Changing up the airport security

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The New York Times reports that TSA is planning to make some significant changes in airport screening procedures:
  • Allow scissors with blades under 4 inches and tools with blades under 7 inches (but not knives).
  • Randomized secondary screening. (Hey, didn't they used to tell people that it was randomized before?)
  • Varying the screening procedure. This would allow you to do intensive screenings of say carry-on one day and shoes on another.
  • Pat-downs of the lower body.

All of these seem like sensible moves, though of course, I tend to think they could go further and allow knives. Then I could bring my Leatherman.

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I have one of these multitools on my keyring:

Phillips and standard screwdrivers in both full and micro size, plus a small needlenose pliers. But no knife blade.

It will be nice to be able to carry some basic tooling on the plane

How much will they be charging for the lower-body pat-downs?

Depends on whether you want a happy ending.

  • Passengers are now typically subject to a more intensive, so-called secondary search [...] because of anomalies like a last-minute ticket purchase

In other words, terrorists and business travellers.

  • What happens next will vary. One day at a certain airport, carry-on bags might be physically searched. On the same day at a different airport, those subject to the random search might have their shoes screened for explosives or be checked with a hand-held metal detector. "By design, a traveler will not experience the same search every time he or she flies," the summary said. "The searches will add an element of unpredictability to the screening process that will be easy for passengers to navigate but difficult for terrorists to manipulate."

I'm not a terrorist, nor do I play one on TV, but it seems to me that an easy way to manipulate this new system is to send one operative with something in the carry-on bag and another with something in the shoes. The TSA will be very pleased with themselves that they caught one of them with their new difficult-to-manipulate scheme.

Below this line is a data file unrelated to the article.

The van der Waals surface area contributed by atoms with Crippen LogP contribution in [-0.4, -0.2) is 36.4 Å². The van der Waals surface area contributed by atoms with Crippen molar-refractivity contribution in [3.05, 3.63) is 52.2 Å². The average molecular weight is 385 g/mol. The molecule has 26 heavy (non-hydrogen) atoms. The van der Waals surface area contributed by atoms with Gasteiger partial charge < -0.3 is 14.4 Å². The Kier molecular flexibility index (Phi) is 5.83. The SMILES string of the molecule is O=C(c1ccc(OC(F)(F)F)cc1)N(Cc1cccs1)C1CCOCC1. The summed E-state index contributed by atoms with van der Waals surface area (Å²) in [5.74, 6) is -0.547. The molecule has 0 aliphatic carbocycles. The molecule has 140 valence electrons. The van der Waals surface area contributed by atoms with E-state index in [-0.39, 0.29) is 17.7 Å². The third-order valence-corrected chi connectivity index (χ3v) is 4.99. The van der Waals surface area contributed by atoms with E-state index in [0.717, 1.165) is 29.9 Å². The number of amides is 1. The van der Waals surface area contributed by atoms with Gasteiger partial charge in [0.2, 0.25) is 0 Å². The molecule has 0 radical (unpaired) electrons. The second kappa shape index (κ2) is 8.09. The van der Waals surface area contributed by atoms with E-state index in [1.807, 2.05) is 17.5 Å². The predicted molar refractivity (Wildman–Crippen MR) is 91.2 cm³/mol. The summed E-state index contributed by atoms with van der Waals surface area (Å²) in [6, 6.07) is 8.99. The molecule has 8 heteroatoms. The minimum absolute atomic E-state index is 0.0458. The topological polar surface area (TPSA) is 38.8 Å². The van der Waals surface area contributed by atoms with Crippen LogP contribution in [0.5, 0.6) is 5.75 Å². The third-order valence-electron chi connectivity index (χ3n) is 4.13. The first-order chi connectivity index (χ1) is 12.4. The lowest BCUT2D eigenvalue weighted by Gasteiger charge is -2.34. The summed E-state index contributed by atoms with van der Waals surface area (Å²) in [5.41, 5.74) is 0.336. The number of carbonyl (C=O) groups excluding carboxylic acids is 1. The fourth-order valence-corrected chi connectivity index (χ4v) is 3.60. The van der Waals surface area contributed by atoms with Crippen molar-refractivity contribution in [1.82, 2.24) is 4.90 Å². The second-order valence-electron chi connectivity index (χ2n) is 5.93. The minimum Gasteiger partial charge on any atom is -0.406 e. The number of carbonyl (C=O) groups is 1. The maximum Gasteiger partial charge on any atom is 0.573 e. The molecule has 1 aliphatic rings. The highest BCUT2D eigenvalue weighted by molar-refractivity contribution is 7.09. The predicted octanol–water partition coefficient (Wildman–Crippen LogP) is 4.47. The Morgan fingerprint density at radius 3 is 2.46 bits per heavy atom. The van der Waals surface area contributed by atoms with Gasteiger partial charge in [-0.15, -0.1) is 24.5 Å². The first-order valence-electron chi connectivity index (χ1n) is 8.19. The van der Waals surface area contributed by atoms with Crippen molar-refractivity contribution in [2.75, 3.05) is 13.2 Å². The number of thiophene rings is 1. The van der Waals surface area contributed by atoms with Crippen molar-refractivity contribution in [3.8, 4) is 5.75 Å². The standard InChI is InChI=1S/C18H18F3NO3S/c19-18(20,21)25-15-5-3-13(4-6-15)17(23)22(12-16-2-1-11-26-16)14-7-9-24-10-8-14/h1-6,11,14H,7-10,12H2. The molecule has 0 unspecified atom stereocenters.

• This new category of random checks and the more comprehensive pat-downs can be done without causing significant delays, officials said, because of the enormous amount of time that will be saved because screeners no longer have to confiscate small scissors or tools, a policy change first reported in The Washington Post. These kinds of sharp instruments are now found in about one in four carry-on bags.

I love it! Travellers have sucessfully mounted a DDoS attack that's resulted in the relaxing of a (stupid) rule. Far out.

  • All knives will still be prohibited, as well as drills, hammers, saws and crowbars, according to the summary document.
    "The threat today is not someone taking over an aircraft with scissors or a knife," Mr. Mica said.

Hm. Knives aren't a threat, but they're still banned. Hm.
And I can't bring a hammer, but I can bring a monkey-wrench.
The rules are now different... but still nonsensical.

  • allowing scissors and small tools on planes was a mistake.

    "These items in the wrong hands can become dangerous instruments that can ultimately threaten both air marshals' and travelers' safety," Mr. Adler said.

Indeed; as can forks, pens and pencils, and many other everyday objects.

More security theatre.

The randomized screening actually seems like a fundamentally bad idea to me.

If I search bags on one day, and shoes on the next day, this means I have a 50% chance of finding a terrorist that uses one of the two methods. In other words, I now have a 50% chance of preventing a given terrorist attack.

It is not clear to me that suicide bombers (or the people that finance, equip and send them) would be deterred by a 50% chance of failure. As a previous poster pointed out, they will most likely just send two people.

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